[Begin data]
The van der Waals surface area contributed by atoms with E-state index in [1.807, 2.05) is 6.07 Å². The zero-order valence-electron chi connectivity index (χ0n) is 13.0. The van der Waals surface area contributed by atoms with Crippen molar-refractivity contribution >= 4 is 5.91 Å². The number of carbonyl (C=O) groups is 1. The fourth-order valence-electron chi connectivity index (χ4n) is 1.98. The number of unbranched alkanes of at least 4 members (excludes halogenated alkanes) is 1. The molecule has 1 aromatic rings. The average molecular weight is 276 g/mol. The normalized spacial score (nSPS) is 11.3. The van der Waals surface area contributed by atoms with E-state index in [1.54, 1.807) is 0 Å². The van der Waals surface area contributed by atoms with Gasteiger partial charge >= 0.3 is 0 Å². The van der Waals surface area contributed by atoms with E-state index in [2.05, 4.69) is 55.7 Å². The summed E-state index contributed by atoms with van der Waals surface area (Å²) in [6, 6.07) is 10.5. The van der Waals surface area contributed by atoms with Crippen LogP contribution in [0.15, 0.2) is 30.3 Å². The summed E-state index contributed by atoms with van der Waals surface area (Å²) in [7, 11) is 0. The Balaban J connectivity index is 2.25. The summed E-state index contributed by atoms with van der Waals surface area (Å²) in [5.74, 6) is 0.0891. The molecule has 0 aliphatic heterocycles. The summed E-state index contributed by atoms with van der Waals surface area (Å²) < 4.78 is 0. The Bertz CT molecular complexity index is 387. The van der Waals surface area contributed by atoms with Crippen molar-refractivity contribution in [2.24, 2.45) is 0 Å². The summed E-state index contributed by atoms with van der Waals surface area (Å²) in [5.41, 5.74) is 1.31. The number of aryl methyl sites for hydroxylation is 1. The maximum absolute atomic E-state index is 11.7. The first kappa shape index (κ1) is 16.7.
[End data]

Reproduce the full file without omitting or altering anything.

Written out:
The van der Waals surface area contributed by atoms with E-state index in [1.807, 2.05) is 6.07 Å². The zero-order valence-electron chi connectivity index (χ0n) is 13.0. The van der Waals surface area contributed by atoms with Crippen molar-refractivity contribution >= 4 is 5.91 Å². The number of carbonyl (C=O) groups is 1. The fourth-order valence-electron chi connectivity index (χ4n) is 1.98. The number of unbranched alkanes of at least 4 members (excludes halogenated alkanes) is 1. The molecule has 1 aromatic rings. The average molecular weight is 276 g/mol. The normalized spacial score (nSPS) is 11.3. The van der Waals surface area contributed by atoms with E-state index in [1.54, 1.807) is 0 Å². The van der Waals surface area contributed by atoms with Gasteiger partial charge >= 0.3 is 0 Å². The van der Waals surface area contributed by atoms with E-state index in [2.05, 4.69) is 55.7 Å². The summed E-state index contributed by atoms with van der Waals surface area (Å²) in [6, 6.07) is 10.5. The van der Waals surface area contributed by atoms with Crippen LogP contribution in [0.15, 0.2) is 30.3 Å². The summed E-state index contributed by atoms with van der Waals surface area (Å²) in [7, 11) is 0. The Balaban J connectivity index is 2.25. The summed E-state index contributed by atoms with van der Waals surface area (Å²) in [5.74, 6) is 0.0891. The molecule has 0 aliphatic heterocycles. The summed E-state index contributed by atoms with van der Waals surface area (Å²) < 4.78 is 0. The Bertz CT molecular complexity index is 387. The van der Waals surface area contributed by atoms with Crippen molar-refractivity contribution in [2.24, 2.45) is 0 Å². The summed E-state index contributed by atoms with van der Waals surface area (Å²) in [5.41, 5.74) is 1.31. The number of aryl methyl sites for hydroxylation is 1. The maximum absolute atomic E-state index is 11.7. The first kappa shape index (κ1) is 16.7.